Favorite Fishing Holes in Alaska

Fishing in Alaska can be  challenging as in where to go and when.

Alaska has more than 3 million lakes, 3,000 rivers and more coastline than the entire lower 48 states. That’s a lot of space to fish, and sports anglers catch about 3 million fish each year, Here are a few places to go try your luck catching rather than just fishing.

In Southeast Alaska, Ketchikan  is the southernmost city to start from. Steelhead fishing starts in April (usually) and continuing with Silvers through September  with Dollies, Cutthroats, Halibut and other kinds of Salmon. There are numerous lodges and fishing charters in the area.

In Southcentral  Alaska, just 80 airmiles  northwest of Anchorage flows a tributary of the glacial Yentna and Lake Creek. King Salmon get most of the attention at Lake Creek when the run peaks in late June. Silvers arrive in August and offers excellent rainbow fishing all the way into October. Chelatna Lake is in the area too and offers good fishing also.

Another Southcentral destination is the Kenai river.  If you like combat fishing then this is where you want to be  when the King salmon start to run.  You get two cracks at these big guys. Mid May usually is the first run with the bigger Kings running  later and ending in  July. Sockeye run mid June through mid August and catching these 10 to 12 pound fish on a flyrod can be a lot of fun. Coho or silver salmon can be caught from mid June to the end of September. Pink salmon run about the same time as silvers but not as good eating. Rainbow trout and Dolly Varden are best fished mid June through September. The Kenai is very easy to get to and always has a lot of fishers.

Karluk River on Kodiak Island has a King salmon run in decline but large Char and Silvers still run in September and Steelhead  run  peaks in October and November so you can get some late fishing in there.

Southwest Alaska has the Nushagak River near Dilligham Alaska and is easy to fish once you are in Dillingham and around Bristol Bay area. The period from late June through early July is prime time for the King salmon run. You will have to contact a charter or guide as some of the river runs through private native land and permission is required to fish that part. King salmon is still king in the area but other salmon and rainbows can be caught also.

That should give you a good choice of fishing spots all over Alaska, now just go get em.


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3 thoughts on “Favorite Fishing Holes in Alaska”

  1. If anyone is planning to visit one of these fishing spots and would like information on guides,charters, or lodging let me know and I’ll get you in touch with any of them.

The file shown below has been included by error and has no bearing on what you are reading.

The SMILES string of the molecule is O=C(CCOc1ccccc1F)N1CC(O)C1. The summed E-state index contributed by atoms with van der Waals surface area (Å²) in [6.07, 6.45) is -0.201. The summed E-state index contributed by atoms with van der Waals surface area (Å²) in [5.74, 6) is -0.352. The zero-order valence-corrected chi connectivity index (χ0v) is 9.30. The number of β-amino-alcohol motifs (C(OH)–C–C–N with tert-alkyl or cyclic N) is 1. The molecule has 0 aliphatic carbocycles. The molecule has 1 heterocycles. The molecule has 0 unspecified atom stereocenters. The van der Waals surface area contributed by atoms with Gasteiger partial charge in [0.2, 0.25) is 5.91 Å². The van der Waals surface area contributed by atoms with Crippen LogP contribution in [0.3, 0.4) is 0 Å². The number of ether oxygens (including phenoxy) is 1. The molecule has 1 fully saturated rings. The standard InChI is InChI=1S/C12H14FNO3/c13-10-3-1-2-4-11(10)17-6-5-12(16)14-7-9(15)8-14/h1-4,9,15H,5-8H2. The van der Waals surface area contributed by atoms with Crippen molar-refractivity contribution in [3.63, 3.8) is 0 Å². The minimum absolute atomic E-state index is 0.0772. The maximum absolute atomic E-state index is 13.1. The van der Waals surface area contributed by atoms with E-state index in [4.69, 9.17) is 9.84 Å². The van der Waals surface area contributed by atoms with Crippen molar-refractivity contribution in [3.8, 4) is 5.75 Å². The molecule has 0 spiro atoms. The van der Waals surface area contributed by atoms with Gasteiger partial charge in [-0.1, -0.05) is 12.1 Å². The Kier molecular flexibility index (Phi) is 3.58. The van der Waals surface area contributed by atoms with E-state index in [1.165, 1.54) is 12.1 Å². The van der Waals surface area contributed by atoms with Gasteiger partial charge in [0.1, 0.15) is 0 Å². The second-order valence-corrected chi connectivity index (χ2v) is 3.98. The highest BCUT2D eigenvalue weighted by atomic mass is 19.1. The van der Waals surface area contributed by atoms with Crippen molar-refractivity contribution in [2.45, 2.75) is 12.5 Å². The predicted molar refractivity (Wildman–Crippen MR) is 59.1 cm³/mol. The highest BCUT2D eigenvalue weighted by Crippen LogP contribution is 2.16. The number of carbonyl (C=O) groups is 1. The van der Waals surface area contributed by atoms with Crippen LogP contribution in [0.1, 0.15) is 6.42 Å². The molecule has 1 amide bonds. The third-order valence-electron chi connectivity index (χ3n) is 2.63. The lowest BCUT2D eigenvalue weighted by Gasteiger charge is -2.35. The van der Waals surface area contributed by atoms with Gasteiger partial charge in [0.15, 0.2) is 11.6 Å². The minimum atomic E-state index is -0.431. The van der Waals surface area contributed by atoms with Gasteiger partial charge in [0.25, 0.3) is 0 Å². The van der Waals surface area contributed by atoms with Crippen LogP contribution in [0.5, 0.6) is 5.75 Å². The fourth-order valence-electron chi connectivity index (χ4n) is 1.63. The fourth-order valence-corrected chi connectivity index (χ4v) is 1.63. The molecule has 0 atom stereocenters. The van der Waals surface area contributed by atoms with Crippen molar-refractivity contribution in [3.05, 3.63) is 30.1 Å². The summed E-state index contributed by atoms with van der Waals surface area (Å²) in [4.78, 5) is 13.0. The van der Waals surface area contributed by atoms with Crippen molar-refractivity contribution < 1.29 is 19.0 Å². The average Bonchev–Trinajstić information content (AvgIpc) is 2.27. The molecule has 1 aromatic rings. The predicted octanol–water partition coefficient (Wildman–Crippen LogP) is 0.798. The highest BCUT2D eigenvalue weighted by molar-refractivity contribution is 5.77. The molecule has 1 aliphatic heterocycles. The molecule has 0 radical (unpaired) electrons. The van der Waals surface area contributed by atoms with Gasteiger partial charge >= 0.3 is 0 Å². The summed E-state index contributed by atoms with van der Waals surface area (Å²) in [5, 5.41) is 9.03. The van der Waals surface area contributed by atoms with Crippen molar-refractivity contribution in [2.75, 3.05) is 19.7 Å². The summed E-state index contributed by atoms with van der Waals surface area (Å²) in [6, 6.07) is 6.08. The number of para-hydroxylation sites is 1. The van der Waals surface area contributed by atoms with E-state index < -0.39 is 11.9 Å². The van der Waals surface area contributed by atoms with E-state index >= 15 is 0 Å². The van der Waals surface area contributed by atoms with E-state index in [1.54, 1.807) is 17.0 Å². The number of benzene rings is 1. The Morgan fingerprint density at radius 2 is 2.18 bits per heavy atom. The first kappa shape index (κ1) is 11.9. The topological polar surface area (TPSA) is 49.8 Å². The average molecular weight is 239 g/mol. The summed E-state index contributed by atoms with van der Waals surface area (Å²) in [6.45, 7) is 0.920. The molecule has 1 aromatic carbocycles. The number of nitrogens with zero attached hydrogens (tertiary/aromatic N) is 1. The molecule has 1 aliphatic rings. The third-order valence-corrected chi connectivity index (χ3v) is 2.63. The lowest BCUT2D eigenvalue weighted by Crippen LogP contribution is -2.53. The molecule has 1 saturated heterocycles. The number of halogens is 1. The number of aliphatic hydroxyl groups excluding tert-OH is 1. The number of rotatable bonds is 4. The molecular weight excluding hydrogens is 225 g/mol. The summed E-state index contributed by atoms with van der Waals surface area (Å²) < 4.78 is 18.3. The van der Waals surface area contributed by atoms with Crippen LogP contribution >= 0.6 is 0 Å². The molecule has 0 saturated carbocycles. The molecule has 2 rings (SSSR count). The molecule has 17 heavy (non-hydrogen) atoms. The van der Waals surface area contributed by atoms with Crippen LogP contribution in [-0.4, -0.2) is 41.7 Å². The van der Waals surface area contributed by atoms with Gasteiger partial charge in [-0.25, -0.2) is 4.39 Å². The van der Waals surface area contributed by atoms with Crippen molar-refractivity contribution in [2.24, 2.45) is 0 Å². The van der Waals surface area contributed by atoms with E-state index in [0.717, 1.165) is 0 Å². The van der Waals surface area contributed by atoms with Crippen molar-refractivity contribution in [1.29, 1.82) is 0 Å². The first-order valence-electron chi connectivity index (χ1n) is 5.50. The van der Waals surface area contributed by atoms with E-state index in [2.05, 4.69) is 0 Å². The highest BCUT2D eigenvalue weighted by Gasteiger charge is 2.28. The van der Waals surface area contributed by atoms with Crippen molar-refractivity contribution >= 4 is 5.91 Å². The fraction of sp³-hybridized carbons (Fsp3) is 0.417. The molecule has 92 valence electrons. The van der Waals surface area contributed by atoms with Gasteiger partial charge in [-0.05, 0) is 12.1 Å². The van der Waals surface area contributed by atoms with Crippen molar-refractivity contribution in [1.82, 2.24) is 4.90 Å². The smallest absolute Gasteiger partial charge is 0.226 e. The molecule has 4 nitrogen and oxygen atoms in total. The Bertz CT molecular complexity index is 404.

2. Thanks for this very informative post on the fishing possibilities in Alaska, Al.
    These posts always get me excited about my next fishing trip.
    Sometimes we are inundated with too many choices.
    Where is the best place to start, from all this fishing territory?
    I didn’t realize that there were so many lakes and rivers in Alaska.
    Three million lakes and 3000 thousand rivers would take many lifetimes to fish, but it sure would be a lot of fun to start knocking them off a bucket list.
    Are you a lake, river or saltwater fisherman?
    To be more precise, Which body of water would you chose if you could only fish one?
    Do you remember catching your first fish?
    Looking forward to your next post, Al!
    Will definitely mention it to my river buddies.
    THANKS, Paul

    1. Thanks for the interest Paul. I live in Southeast Alaska now (lived in Southcentral  for 5 years) and we are surrounded by saltwater here so that is where most of my fishing takes place, although we have a freshwater lake and a few streams with cutthroats and rainbows right in my buddies backyard that we fish when we’re to lazy to launch the boat to fish saltwater. Even though I live in Juneau, Sitka and Ketchikan and Prince of Wales Island has bigger King Salmon than does the Juneau area. Halibut fishing is big all over but Homer, AK claims the record catches. Maybe because that is their targeted fish. Sitka, Ketchikan and PW Island target Salmon, (kings early, silvers Aug & Sept) and there are a lot of Lodges and cabin rentals all with charter fishing available. Flying to Anchorage and branching out from there would give you the most options as from there you can go saltwater or freshwater. I have never fished the Kenai River and have been told it is pure combat fishing there. It is so easy for people to drive from Anchorage and surrounding area and when the salmon are running, they are there in droves and you’re fishing elbow to elbow. Not for me. They even have a dipnet fishery there. No pole and hook and line but just wade in with a dipnet and scoop them up. You are probably coming for trophy fish while we locals fish for food. I have given you a number of options so I guess it’s up to you how much you want to spend, how much time to have, have bare bones or luxury in mind or what’s your pleasure. All in all, I think you can find whatever you’re looking for. I can’t remember my first fish, hell I can’t even remember my last fish but I do remember my biggest fish was an 83 inch long 313 LB Halibut. One year a local hard ware store/fishing store had a biggest King Salmon fishing contest and I won it twice with a 35lb King each time. I thought the fishing hole I was in only had 35 pounders in it. That was a long time ago too. I’ve been here since 1974. Hope this helps Paul, if I can be of any more help PM me and I’ll get back with you.

      Al

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